Consumption of ozone-depleting substances 

The indicator presents ODS consumption in units of tonnes of ODS, which is the amount of ODS consumed, multiplied by their respective ODP value. UNEP Ozone Secretariat data are already provided in ODP tonnes. All data can be downloaded from https://ozone.unep.org/countries/data-table.

Formulae for calculating consumption are defined by Articles 1 and 3 of the Montreal Protocol and can be accessed here: https://ozone.unep.org/.

Simply put, consumption is defined as production plus imports minus exports. Amounts destroyed or used as feedstock are subtracted from production. Amounts of MB used for quarantine and pre-shipment applications are excluded. Exports to non-parties are included, but are not allowed.

Parties report each of the above components annually to the Ozone Secretariat in official data reporting forms. The parties do not, however, make the above subtractions and other calculations themselves. The Ozone Secretariat performs this task itself.

Remaining uses of ozone-depleting substances in EU Member States

This indicator presents reported sales of ODS on the European market and reported production in ODP tonnes (see above). These data are reported annually to the EEA by companies under the EU ODS Regulation (1005/2009/EC) and treated as confidential. Data represented here were reported by at least three company groups that each contributed at least 5 % of the total reported amount.

Methodology for gap filling

No gap filling takes place.

Methodology references

  • Handbook for the International Treaties for the Protection of the Ozone Layer (Thirteenth edition, 2019) UNEP, 2019 ( September 2019  specific URL: https://ozone.unep.org/treaties/montreal-protocol  -> https://ozone.unep.org/sites/default/files/2019-08/MP_Handbook_2019_1.pdf )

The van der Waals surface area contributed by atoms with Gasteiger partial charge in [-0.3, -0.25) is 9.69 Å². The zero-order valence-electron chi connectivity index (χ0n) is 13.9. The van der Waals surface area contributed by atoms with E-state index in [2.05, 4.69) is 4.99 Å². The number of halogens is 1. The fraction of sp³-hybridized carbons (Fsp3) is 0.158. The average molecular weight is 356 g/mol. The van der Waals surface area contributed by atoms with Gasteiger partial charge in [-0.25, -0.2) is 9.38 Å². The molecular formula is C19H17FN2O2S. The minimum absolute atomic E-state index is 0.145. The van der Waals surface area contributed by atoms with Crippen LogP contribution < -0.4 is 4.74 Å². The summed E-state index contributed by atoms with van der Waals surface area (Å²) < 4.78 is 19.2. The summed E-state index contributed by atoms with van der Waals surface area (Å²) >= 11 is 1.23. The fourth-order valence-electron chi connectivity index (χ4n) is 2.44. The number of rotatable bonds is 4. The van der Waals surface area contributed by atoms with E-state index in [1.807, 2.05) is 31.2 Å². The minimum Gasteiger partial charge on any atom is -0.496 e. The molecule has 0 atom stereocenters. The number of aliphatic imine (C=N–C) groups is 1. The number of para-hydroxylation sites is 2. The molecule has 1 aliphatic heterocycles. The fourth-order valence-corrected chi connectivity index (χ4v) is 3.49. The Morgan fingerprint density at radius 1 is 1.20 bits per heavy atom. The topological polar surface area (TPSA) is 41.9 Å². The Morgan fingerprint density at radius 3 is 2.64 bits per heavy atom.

• The Montreal Protocol on Substances that deplete the Ozone Layer The Montreal Protocol on Substances that Deplete the Ozone Layer  as either adjusted and/or amended in London 1990, Copenhagen 1992, Vienna 1995, Montreal 1997, Beijing 1999. UNEP Ozone Secretariat United Nations Environment Programme (September 2019 specific URL:  https://ozone.unep.org/treaties/montreal-protocol  -> Text of the Montreal Protocol as adjusted in 2018 – subject to entry into force on 21 June 2019 -> https://ozone.unep.org/sites/default/files/2019-04/MP-consolidated-English-2019.pdf )

Uncertainties

Methodology uncertainty

Policies focus on the production and consumption of ODS rather than emissions, which are what actually harm the ozone layer. The reason is that emissions from multiple small sources are much more difficult to monitor accurately than industrial production and consumption. Consumption is the driver of industrial production. Production and consumption can precede emissions by many years, as emissions typically take place after the disposal of products in which ODS are used (fire extinguishers, refrigerators, etc.). The same is true for sales of ODS for certain uses and their actual use.

Data sets uncertainty

Data provided by the Ozone Secretariat and the EEA ozone database (ODB) are based on reporting from companies that produce, import, export, use or destroy ODS. A number of rigorous quality checks ensure a high degree of completeness and correctness. The quality of the data ultimately remains the responsibility of each reporting company.

Omissions and double-counting are theoretically possible because of the nature of the reporting obligation under the EU ODS Regulation. It is estimated that such uncertainties affect a negligible part of the data.

Rationale uncertainty

Policies focus on the production and consumption of ODS rather than emissions. The reason is that emissions from multiple small sources are much more difficult to monitor accurately than industrial production and consumption. Consumption is the driver of industrial production. Production and consumption can precede emissions by many years, as emissions typically take place after the disposal of products in which ODS are used (fire extinguishers, refrigerators, etc.).

Data sources

Metadata

Topics:

information.png Tags:
, , , , , , ,
DPSIR: Driving force
Typology: Performance indicator (Type B - Does it matter?)
Indicator codes
  • CLIM 049
Temporal coverage:

Dates

Frequency of updates

Updates are scheduled once per year

EEA Contact Info

Peder Gabrielsen
Document Actions